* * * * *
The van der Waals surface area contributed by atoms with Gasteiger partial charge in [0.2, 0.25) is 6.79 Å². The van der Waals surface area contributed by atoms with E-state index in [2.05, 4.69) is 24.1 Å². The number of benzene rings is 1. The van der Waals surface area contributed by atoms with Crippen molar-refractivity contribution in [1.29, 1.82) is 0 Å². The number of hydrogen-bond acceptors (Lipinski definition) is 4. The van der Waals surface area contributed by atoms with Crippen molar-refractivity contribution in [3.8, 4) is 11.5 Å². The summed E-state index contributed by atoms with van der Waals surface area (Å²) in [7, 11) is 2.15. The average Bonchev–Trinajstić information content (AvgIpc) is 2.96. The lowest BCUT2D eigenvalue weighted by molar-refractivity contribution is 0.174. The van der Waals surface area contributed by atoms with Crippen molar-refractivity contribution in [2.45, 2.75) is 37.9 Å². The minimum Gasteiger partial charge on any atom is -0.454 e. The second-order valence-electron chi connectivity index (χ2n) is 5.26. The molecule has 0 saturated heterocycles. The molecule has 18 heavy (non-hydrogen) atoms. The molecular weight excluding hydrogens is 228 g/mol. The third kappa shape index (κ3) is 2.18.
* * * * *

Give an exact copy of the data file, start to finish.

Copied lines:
The van der Waals surface area contributed by atoms with Gasteiger partial charge in [0.2, 0.25) is 6.79 Å². The van der Waals surface area contributed by atoms with E-state index in [2.05, 4.69) is 24.1 Å². The number of benzene rings is 1. The van der Waals surface area contributed by atoms with Crippen molar-refractivity contribution in [1.29, 1.82) is 0 Å². The number of hydrogen-bond acceptors (Lipinski definition) is 4. The van der Waals surface area contributed by atoms with Crippen molar-refractivity contribution in [3.8, 4) is 11.5 Å². The summed E-state index contributed by atoms with van der Waals surface area (Å²) in [7, 11) is 2.15. The average Bonchev–Trinajstić information content (AvgIpc) is 2.96. The lowest BCUT2D eigenvalue weighted by molar-refractivity contribution is 0.174. The van der Waals surface area contributed by atoms with Crippen molar-refractivity contribution in [2.45, 2.75) is 37.9 Å². The minimum Gasteiger partial charge on any atom is -0.454 e. The second-order valence-electron chi connectivity index (χ2n) is 5.26. The molecule has 0 saturated heterocycles. The molecule has 18 heavy (non-hydrogen) atoms. The molecular weight excluding hydrogens is 228 g/mol. The third kappa shape index (κ3) is 2.18.